Impact of education schemes in 10 yrs: Chidambaram
The impact of the 'revolutionary' education loan scheme of the UPA government would be felt in another 10 years, finance minister P Chidambaram said on Saturday.india Updated: Oct 26, 2013 16:45 IST
The impact of the 'revolutionary' education loan scheme of the UPA government would be felt in another 10 years, finance minister P Chidambaram said on Saturday.
Participating in a loan mela organised by Canara Bank at nearby Tirumangalam city, he said Tamil Nadu is an advanced state in many ways due to the vision of late Chief Minister K Kamaraj, who had developed schools and introduced noon-meal schemes, encouraging children to go to school.
"Similarly the education loan scheme introduced by the UPA government is a great revolution and will have its impact in another 10 years and make India an advanced nation in the coming years," Chidambaram said.
The finance minister pointed out that backwardness in education was the reason for many states not being developed, despite having natural wealth and industries.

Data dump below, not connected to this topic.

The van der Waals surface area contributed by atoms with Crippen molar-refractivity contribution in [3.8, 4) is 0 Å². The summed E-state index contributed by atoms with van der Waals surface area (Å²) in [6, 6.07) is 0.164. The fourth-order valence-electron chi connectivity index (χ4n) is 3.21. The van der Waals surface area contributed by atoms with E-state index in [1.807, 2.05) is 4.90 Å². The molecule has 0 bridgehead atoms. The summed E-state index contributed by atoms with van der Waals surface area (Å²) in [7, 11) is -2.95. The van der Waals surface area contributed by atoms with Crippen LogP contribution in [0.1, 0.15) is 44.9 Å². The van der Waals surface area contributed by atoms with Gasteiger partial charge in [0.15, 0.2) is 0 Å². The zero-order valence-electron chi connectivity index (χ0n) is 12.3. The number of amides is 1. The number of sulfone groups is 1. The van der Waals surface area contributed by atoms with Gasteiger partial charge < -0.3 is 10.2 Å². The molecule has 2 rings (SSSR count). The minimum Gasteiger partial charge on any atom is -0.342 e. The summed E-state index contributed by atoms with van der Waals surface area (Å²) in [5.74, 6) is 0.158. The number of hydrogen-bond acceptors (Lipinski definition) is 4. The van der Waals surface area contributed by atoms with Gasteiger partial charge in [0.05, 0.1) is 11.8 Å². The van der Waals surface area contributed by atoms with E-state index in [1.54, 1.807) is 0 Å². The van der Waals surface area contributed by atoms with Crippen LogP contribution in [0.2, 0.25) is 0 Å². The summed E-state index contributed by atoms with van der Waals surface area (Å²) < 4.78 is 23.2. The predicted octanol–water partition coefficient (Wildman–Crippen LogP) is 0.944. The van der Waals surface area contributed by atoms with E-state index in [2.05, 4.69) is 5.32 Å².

The minister said one out of four education loans given in the country had been received by students from Tamil Nadu.
Its impact would also be felt after 10 years when one out four persons employed in big companies and government services would be from the state.
He said the recent meeting of bank chairmen at Delhi had been informed that Rs 58,000 crore worth education had been sanctioned and the balance of Rs 12,000 crore would be given in another five months.
Chidambaram also praised the 'farsighted' vision of former Prime Minister Indira Gandhi for nationalising banks.
"But for that act, it would not have been possible for the poor to avail of loans," he said.
Without mentioning the name, he said some people appear like magicians and claim to have a magic wand to develop the nation. "I don't respect such people. There is no way to develop the nation using magic. The only way is to introduce schemes that will help the next generation."
"Congress does not think about next elections... we think about the next generation," he said.